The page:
From its multi-billion nuclear energy deal with Egypt to its military intervention in the Central African Republic, Russia is back as a great power in Africa. Join FPRI’s Ambassador Charles A. Ray, as he moderates a conversation between the Director of FPRI’s Eurasia Program Chris Miller and author Samuel Ramani about the history, success, and current drivers of Russia’s growing influence in Africa. They will also assess its implications for the incoming Joe Biden administration. The panel will consider if Russia ever really left Africa following the fall of the Soviet Union, how successful Russia has been at reasserting its influence in Africa, and answer your questions about the growth of Russian Influence in Africa.
Samuel Ramani is a final year DPhil candidate at the University of Oxford’s Department of Politics and International Relations. Based out of St. Antony’s College, Samuel’s research focuses on post-1991 Russian foreign and security policy. He is a regular contributor to media outlets, such as Foreign Policy and the Washington Post Monkey Cage, think tanks, such as the Carnegie Endowment for International Peace, FPRI, RUSI and the Middle East Institute, and broadcast media stations, such as Al Jazeera English and the BBC World Service. He is currently writing a book on Russia’s foreign and security policy towards Africa since 1985, which will be published by Oxford University Press and Hurst and Co. next year.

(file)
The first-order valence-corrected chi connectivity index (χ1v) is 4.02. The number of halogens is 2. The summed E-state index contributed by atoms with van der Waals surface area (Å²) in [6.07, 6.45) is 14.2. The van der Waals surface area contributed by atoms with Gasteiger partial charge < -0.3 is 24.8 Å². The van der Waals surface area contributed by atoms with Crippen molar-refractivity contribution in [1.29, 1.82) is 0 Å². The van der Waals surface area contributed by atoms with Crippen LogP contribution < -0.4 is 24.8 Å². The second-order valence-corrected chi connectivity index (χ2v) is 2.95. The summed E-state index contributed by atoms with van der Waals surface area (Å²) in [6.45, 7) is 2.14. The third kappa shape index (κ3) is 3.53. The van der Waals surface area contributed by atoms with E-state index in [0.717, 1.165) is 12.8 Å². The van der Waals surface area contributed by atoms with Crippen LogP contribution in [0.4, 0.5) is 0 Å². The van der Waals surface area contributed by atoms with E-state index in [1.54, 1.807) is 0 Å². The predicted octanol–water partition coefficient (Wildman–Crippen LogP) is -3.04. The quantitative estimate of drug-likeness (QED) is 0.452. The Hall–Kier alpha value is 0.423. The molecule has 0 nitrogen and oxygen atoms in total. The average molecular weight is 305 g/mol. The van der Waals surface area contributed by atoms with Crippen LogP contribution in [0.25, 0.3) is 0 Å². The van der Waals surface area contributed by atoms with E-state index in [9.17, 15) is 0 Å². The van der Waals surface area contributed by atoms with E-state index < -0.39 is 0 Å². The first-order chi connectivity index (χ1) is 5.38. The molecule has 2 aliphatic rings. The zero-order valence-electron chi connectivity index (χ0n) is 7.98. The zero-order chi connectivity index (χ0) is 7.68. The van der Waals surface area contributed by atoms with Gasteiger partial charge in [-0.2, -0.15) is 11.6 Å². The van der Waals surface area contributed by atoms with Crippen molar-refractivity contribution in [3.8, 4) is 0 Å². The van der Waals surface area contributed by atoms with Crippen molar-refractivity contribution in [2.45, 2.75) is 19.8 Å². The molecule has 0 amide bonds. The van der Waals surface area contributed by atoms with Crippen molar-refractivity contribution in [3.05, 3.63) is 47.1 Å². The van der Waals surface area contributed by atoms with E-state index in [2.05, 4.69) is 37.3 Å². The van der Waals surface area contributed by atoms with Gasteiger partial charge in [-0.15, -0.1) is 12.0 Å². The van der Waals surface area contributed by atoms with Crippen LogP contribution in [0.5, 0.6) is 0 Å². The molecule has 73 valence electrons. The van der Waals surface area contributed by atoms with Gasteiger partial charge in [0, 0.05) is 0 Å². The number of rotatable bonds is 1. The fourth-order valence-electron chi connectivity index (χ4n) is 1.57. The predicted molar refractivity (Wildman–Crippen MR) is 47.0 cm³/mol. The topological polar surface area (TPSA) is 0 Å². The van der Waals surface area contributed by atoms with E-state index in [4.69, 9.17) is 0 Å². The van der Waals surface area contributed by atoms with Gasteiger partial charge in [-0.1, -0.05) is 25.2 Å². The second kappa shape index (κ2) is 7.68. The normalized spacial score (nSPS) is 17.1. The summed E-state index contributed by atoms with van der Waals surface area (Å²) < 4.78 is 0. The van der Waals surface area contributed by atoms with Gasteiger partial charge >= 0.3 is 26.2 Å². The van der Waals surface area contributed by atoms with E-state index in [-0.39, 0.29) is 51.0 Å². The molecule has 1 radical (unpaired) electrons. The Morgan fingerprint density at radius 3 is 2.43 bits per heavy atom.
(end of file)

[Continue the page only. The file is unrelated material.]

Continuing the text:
Charles A. Ray, Moderator, served as U.S. Ambassador to the Kingdom of Cambodia and the Republic of Zimbabwe. In addition, he was the first U.S. Consul General to Ho Chi Minh City, Vietnam, opening the Consulate General there in 1998. Ambassador Ray is a Trustee of the Foreign Policy Research Institute and the Chair of the Africa Program. He is also currently a member of the board of directors of the American Academy of Diplomacy, communications director for the Association of Black American Ambassadors, chair of the Una Chapman Cox Foundation Advisory Council, and a member of the board of the Cold War Museum.